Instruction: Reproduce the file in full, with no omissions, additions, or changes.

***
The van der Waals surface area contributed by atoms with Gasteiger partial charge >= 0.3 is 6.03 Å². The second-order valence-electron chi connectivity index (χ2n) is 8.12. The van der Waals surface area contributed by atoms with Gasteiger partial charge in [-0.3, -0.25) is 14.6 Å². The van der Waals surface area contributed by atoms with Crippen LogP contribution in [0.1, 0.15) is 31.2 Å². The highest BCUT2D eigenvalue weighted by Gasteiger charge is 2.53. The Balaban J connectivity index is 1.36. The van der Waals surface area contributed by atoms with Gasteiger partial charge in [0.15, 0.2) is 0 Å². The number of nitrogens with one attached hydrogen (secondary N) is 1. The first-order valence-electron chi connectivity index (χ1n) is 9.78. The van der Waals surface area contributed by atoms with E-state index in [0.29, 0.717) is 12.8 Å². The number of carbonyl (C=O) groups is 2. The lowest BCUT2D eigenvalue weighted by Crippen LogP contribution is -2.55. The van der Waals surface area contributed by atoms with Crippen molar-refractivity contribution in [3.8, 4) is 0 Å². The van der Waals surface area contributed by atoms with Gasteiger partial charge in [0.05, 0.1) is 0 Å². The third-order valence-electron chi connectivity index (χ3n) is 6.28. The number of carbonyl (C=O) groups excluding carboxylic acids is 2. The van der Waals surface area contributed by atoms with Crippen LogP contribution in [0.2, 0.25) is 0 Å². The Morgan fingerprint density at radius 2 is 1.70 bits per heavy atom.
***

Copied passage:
The van der Waals surface area contributed by atoms with Gasteiger partial charge >= 0.3 is 6.03 Å². The second-order valence-electron chi connectivity index (χ2n) is 8.12. The van der Waals surface area contributed by atoms with Gasteiger partial charge in [-0.3, -0.25) is 14.6 Å². The van der Waals surface area contributed by atoms with Crippen LogP contribution in [0.1, 0.15) is 31.2 Å². The highest BCUT2D eigenvalue weighted by Gasteiger charge is 2.53. The Balaban J connectivity index is 1.36. The van der Waals surface area contributed by atoms with Gasteiger partial charge in [0.15, 0.2) is 0 Å². The number of nitrogens with one attached hydrogen (secondary N) is 1. The first-order valence-electron chi connectivity index (χ1n) is 9.78. The van der Waals surface area contributed by atoms with E-state index in [0.29, 0.717) is 12.8 Å². The number of carbonyl (C=O) groups is 2. The lowest BCUT2D eigenvalue weighted by Crippen LogP contribution is -2.55. The van der Waals surface area contributed by atoms with Crippen molar-refractivity contribution in [3.8, 4) is 0 Å². The van der Waals surface area contributed by atoms with Gasteiger partial charge in [0.05, 0.1) is 0 Å². The third-order valence-electron chi connectivity index (χ3n) is 6.28. The number of carbonyl (C=O) groups excluding carboxylic acids is 2. The van der Waals surface area contributed by atoms with Crippen LogP contribution in [0.2, 0.25) is 0 Å². The Morgan fingerprint density at radius 2 is 1.70 bits per heavy atom.